Regional Guide to the Health of Guam’s Reefs

The information provided below is based on a hand-out released by the Bureau of Statistics and Plans. The hand-out is available as a PDF here.

Northern reefs

The northern reefs are generally considered to be in better condition than reefs in the south, as they are not affected by the intense levels of sedimentation experienced by many southern reefs. In general, the highest coral cover and diversity on Guam is found in an area beginning roughly at Falcona Beach on the northwest coast, continuing clockwise around the northern coast, and extending down to Pagat Point on the eastern side of the island. However, crown of thorns sea star outbreaks and recent coral bleaching events appear to have significantly altered these coral communities over the last few years. The abundance of medium-to-large fish is slightly higher on northern reefs (mainly northeastern) compared to reefs in other parts of the island, possibly due to the relatively better habitat quality and limited fishing access.



East-central and southeastern reefs

The health of reefs along the central and southern portions of the east coast is variable, but overall the reefs along this portion of Guam’s coastline have seen rapid declines in coral cover over the last decades. Some reefs adjacent to large river mouths have been degraded by sedimentation, and much of the somewhat deeper (> 30 ft) coral communities have been greatly impacted by crown of thorns sea stars. In addition, shallow coral communities that had generally been left untouched by the predatory sea stars have recently been impacted – in some areas severely – by coral bleaching.



Apra Harbor reefs

Although Apra Harbor is home to the busiest port in Micronesia, a U.S. Navy base, and numerous recreational facilities, it contains both patch and fringing reefs with some of the highest coral percent cover (>80%) on the island. While the harbor reefs appear to be doing relatively well, the impacts of the increased turbidity, pollution, heavy fishing pressure, and invasive species associated with the area’s use as a port and naval base have not been fully as­sessed.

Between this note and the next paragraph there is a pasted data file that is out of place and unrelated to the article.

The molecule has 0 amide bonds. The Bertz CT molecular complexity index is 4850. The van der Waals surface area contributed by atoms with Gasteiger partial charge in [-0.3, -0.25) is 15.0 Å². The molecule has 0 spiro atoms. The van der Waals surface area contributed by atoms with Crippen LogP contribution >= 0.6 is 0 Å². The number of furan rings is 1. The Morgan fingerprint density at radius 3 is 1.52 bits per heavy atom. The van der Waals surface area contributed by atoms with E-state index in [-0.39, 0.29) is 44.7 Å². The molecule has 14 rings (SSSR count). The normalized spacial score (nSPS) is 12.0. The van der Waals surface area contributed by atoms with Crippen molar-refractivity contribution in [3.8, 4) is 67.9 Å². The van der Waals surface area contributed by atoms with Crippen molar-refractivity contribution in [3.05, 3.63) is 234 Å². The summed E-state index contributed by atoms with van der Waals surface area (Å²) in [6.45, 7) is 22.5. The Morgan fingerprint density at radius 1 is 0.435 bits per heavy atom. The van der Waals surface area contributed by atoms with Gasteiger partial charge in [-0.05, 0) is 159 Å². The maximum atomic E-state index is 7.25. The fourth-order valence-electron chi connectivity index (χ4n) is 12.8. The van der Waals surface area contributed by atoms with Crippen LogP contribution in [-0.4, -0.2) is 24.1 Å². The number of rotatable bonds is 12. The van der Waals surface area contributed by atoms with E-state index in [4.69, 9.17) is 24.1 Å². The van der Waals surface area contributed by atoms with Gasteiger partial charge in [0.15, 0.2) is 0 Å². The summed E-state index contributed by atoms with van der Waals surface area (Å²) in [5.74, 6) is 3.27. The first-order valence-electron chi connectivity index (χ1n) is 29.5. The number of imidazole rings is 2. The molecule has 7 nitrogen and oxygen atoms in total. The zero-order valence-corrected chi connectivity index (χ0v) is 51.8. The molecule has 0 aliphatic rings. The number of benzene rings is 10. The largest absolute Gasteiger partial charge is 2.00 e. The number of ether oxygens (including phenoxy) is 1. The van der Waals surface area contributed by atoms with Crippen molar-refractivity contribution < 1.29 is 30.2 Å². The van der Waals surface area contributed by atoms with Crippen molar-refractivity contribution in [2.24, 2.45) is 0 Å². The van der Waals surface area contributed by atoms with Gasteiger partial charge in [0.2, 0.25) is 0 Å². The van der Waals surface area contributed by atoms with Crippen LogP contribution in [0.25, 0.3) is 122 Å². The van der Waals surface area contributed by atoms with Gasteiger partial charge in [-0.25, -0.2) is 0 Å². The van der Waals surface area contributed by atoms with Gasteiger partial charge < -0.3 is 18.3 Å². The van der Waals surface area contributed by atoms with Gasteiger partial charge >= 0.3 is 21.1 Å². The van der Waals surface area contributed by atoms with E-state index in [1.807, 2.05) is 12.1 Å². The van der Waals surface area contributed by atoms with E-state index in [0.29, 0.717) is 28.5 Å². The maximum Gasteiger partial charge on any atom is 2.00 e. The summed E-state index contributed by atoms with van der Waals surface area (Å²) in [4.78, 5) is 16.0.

Southwestern reefs

Most of the fringing reefs and patch reefs along the southwestern shore remain in poor to fair condition. Data from NOAA surveys over multiple years indicate that these reefs have the lowest average coral cover on the island. This is supported by University of Guam Marine Lab data from this region. A 10 km stretch of reef in this area was reportedly heavily impacted by sedimentation from a poorly planned coastal road project in the early 1990s. The reefs in this area continue to experience high levels of sedimentation from erosion caused by wildland arson, off road vehicle use and other activities.



West-central reefs

Several large bays, including Piti, Asan, Agana, and Tumon, are located along the central western coast­line. Both Piti and Tumon Bays host a wide diversity of habitats and possess areas with vibrant reef com­munities, but there are also large expanses of severely degraded reef in these bays. Chronic crown of thorns sea star outbreaks and poor water quality appear to be the main impacts to these reef communities. The reef communities of Asan Bay are heavily impacted by sediment- and nutrient-laden river and stormwater discharges, and also experience heavy fishing pressure. The health of coral communities in West and East Agana Bays varies; coral cover is relatively high, especially along the shallow reef front and forereef slope, but coral diversity and fish biomass is somewhat low.